By Ikechukwu Amaechi
“If the Igbo want to be president” is now the refrain in Nigeria even as the next election cycle in 2023 is three years away
When it has to do with Ndigbo and their inalienable right to seek the highest office in the land, every Nigerian has an opinion.
Ordinarily, there is nothing wrong in that. But when such opinions dwell on whether the Igbo even have the right to aspire or what they must do to be “allowed” to succeed President Muhammadu Buhari in 2023, it becomes problematic.
Such disposition towards an ethnic nationality will not only alienate one of the largest populations in the country but it is also problematic because January 15, 2020 will be exactly 50 years since Major General Philip Effiong, “officer administering the government of the Republic of Biafra,” handed the instrument of Biafra surrender to General Olusegun Obasanjo.
The last sentence of the surrender document, personally signed by Effiong, which read, “That the Republic of Biafra hereby ceases to exist”, marked the end of that 30-month fratricidal war which started on July 6, 1967.
When the war ended on January 15, 1970, General Yakubu Gowon, military head of state, declared that there was “no victor, no vanquished,” and enunciated the reconciliation, reconstruction and rehabilitation (3Rs) policy to mitigate the deleterious consequences of the brutal war.
Yet, 50 years after, there is neither reconciliation, reconstruction nor rehabilitation. Those who think it is a sacrilege for an Igbo to be president of Nigeria believe they were vanquished and, therefore, should have no place on the table where the war booties, which include the Presidency, are shared.
As Dr. Chukwuemeka Ezeife, former governor of Anambra State, noted recently, “Nigerians declared ‘no victor, no vanquished’, yet they gave us 20 pounds for all the money we had in the banks. If you had a million pounds, you got 20 pounds. And since then, we have been suffering in every way.”
Much of this “if the Igbo want to be president” sentiment is couched in arrogant, abrasive and insulting innuendos.
Two recent instances will suffice. Penultimate week, Yerima Shettima of the Arewa Youth Consultative Forum (AYCF) illogically said “2023 is not right time for Igbo Presidency.”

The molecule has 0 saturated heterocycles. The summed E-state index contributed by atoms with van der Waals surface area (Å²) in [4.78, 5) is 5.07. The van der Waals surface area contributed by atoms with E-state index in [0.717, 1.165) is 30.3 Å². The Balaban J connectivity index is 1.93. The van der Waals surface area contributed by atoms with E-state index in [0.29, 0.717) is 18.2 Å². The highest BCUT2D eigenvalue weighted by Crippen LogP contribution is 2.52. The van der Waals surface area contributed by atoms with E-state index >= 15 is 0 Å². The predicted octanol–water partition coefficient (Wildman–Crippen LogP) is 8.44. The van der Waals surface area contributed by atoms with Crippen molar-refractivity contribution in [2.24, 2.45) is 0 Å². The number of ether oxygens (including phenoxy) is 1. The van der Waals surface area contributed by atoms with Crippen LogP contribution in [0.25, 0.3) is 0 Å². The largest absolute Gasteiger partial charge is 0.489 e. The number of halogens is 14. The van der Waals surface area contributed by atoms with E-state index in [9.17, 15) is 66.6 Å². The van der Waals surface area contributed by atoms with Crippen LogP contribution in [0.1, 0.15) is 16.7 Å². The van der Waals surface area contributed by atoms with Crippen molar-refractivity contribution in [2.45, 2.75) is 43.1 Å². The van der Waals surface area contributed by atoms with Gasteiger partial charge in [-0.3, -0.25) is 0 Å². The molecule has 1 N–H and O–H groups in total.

He dismissed the well-established fact of Igbo marginalisation, and rationalised that “[Goodluck] Jonathan is from the South East as his name is also Azikiwe. The fact that he adopted Edwin Clark as his father does not make him a complete Ijaw man.”
Shettima contradicted himself in the same Punch interview on December 28, 2019 when he said, “However, I am sure they are saying they need someone directly from the South East.” So, he knows, after all, that Jonathan is not directly from the South East.
But his insistence that it is not yet time for the Igbo to be president until “they put their house in order first and control the excesses of some of their children who go about abusing the sensibilities of Nigerians by threatening the unity of the country,” is, perhaps, the most specious reasoning so far.
Rather than backtracking when prodded by the interviewer, he doubled down. “When that is done, they will be trusted and when there is trust, people will support them. You cannot threaten people over and over and think it can be done by threatening and blackmailing them ….
“You think people will just fold their hands and give you power because you are threatening to break the country up? It is not done anywhere.
“They should control the excesses of the person making the threats or is he above that? They should be bold enough to come out and say, ‘This man does not speak for us.’ They should condemn him.”
Apparently, Shettima is referring to Nnamdi Kanu and the Indigenous Peoples of Biafra (IPOB) who are clamouring for a referendum to determine whether the South East should continue to be part of the Nigerian commonwealth in the face of grave injustice.